A total of 46% (n = 41) of the patients were female, and 54% (n = 49) were male. The mean age (years) (±SD) (min-max) was 32.5 ± 6.1 (23–42) for women and 32.6 ± 9.3 (18–51) for men. There was no significant difference between the groups regarding STAI data obtained on the day the patients were diagnosed [Table 1]. The demographics are shown in [Table 1]. None of the patients had a condition or a minor or major complication that could be included in the exclusion criteria. The three most common subjective complaints reported by patients in group A were nasal obstruction, 100% (n = 30), postnasal drip, 33% (n = 10), and epistaxis, 10% (n = 3). In group B, the complaints were postnasal drip, 80% (n = 24), facial pressure/pressure feeling, 53% (n = 16), and nasal obstruction, 50% (n = 15). In group C, the complaints were hearing loss, 90% (n = 27), ear fullness, 57% (n = 17), and tinnitus, 37% (n = 11).
Table 1: Demographic characteristics and STAI values of the groups at first visit

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Preoperative VAS was found to be “0” in all patients. There was no significant difference between the groups in terms of length of hospital stay. A significant difference was found between the first examination and preoperative STAI values (P <.001). There was a significant difference in preoperative anxiety and postoperative pain values between groups B and C. A significant difference was found between groups A and C in terms of anxiety and pain except for APAIS-IR. There was no significant difference in anxiety and pain values between groups A and B [Table 2].
Table 2: Comparison of values of the STAI, APAIS-AS, APAIS-IR, SB, hospital stay, VAS-IPP, and VAS-LPP between all groups

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The mean preoperative STAI scores were 44.93 ± 4.50 in women and 42.93 ± 3.92 in men, and a significant difference was found between genders (P = 0.03). There was no significant difference between genders in terms of APAIS-AS score, VAS-IPP, and VAS-LPP values and the presence of bruxism (P = 0.11, P = 0.75, P = 0.22, and P = 0.51, respectively).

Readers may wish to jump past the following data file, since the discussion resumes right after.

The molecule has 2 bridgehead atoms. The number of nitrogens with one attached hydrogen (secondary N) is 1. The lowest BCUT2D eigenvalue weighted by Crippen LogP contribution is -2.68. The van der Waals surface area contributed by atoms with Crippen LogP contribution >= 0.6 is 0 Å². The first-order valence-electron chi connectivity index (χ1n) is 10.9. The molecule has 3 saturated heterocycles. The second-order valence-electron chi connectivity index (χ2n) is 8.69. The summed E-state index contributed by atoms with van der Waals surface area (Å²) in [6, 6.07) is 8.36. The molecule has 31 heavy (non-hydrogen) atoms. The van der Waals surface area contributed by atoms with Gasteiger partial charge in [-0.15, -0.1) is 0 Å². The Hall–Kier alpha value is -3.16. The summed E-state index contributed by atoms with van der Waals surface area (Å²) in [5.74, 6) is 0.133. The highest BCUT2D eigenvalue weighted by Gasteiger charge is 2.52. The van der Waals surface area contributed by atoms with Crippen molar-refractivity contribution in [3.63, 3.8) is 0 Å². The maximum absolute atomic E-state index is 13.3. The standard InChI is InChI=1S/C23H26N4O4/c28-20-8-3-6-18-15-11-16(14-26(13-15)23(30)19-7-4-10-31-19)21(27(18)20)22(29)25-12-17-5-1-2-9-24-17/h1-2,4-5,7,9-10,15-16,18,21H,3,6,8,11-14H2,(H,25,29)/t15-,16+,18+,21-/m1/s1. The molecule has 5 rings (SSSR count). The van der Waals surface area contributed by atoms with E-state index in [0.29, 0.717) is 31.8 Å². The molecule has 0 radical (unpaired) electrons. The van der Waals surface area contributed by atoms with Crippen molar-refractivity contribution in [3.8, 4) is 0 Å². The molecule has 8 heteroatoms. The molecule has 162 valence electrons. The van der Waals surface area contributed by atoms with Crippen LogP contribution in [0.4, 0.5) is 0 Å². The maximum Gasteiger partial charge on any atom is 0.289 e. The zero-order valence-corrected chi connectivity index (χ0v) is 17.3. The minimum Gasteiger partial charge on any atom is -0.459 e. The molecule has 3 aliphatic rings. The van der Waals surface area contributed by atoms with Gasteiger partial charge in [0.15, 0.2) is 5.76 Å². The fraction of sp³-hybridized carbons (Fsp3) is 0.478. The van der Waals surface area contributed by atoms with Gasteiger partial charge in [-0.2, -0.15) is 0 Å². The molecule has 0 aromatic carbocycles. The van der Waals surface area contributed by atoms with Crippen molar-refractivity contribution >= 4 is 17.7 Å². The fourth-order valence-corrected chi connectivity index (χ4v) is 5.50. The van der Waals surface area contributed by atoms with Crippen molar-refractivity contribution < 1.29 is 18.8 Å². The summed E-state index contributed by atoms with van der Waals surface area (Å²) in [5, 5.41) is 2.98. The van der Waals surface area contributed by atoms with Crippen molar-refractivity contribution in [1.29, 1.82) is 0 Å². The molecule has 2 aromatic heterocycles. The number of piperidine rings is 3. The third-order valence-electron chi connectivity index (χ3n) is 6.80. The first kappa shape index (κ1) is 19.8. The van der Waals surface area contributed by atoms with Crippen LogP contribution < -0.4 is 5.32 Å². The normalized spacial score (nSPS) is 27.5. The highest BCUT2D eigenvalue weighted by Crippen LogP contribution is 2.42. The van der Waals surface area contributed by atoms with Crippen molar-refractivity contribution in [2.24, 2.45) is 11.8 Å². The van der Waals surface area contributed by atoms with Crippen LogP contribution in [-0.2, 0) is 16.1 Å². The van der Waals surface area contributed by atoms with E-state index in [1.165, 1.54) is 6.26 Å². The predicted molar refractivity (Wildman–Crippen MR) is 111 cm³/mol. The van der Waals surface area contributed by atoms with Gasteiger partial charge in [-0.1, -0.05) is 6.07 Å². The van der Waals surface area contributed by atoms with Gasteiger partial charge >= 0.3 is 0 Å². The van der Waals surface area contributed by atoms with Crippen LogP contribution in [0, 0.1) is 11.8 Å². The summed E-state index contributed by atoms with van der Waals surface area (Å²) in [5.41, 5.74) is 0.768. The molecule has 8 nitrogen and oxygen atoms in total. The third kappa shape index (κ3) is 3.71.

Bruxism was detected in 17% (n = 14) of the patients at the first examination upon indication, and in 29% (n = 26) of the patients during the preoperative examination, a significant difference was found in terms of change (P = 0.002). In the distribution between groups, there was no significant difference in both evaluations (P = 0.34 and P = 0.87, respectively). However, the number of cases with chronic bruxism in groups A and B showed a significant difference compared to group C. Whereas a significant difference was observed in group C in terms of bruxism diagnosis and time distributions between the two examinations, no significant difference was observed in the other groups [Table 3]. When patients with bruxism (n = 26) and those without (n = 64) were compared, the preoperative STAI mean scores were 45.7 ± 3.9 and 40.9 ± 2.8, respectively, and displayed a significant difference (P < 0.001). The VAS-IPP values were 4.1 ± 0.8 and 2.9 ± 0.9 (P < 0.001), respectively, and the VAS-LPP values were 3.4 ± 0.9 and 2.4 ± 0.7 (P < 0.001).